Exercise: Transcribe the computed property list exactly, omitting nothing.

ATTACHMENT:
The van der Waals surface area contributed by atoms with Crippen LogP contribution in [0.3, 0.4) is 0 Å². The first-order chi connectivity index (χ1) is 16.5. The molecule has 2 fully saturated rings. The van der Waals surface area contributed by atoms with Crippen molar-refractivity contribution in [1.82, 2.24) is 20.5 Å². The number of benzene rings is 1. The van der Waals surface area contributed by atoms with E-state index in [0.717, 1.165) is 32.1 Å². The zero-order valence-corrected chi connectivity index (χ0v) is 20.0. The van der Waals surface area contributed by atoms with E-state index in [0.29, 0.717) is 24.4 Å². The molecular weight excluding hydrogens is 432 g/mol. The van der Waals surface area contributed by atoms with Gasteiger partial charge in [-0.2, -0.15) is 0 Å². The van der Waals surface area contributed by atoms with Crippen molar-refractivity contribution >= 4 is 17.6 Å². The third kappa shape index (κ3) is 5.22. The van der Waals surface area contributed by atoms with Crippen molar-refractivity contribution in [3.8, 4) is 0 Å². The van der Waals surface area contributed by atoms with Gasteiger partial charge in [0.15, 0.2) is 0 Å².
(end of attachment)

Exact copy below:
The van der Waals surface area contributed by atoms with Crippen LogP contribution in [0.3, 0.4) is 0 Å². The first-order chi connectivity index (χ1) is 16.5. The molecule has 2 fully saturated rings. The van der Waals surface area contributed by atoms with Crippen molar-refractivity contribution in [1.82, 2.24) is 20.5 Å². The number of benzene rings is 1. The van der Waals surface area contributed by atoms with E-state index in [0.717, 1.165) is 32.1 Å². The zero-order valence-corrected chi connectivity index (χ0v) is 20.0. The van der Waals surface area contributed by atoms with E-state index in [0.29, 0.717) is 24.4 Å². The molecular weight excluding hydrogens is 432 g/mol. The van der Waals surface area contributed by atoms with Gasteiger partial charge in [-0.2, -0.15) is 0 Å². The van der Waals surface area contributed by atoms with Crippen molar-refractivity contribution >= 4 is 17.6 Å². The third kappa shape index (κ3) is 5.22. The van der Waals surface area contributed by atoms with Crippen molar-refractivity contribution in [3.8, 4) is 0 Å². The van der Waals surface area contributed by atoms with Gasteiger partial charge in [0.15, 0.2) is 0 Å².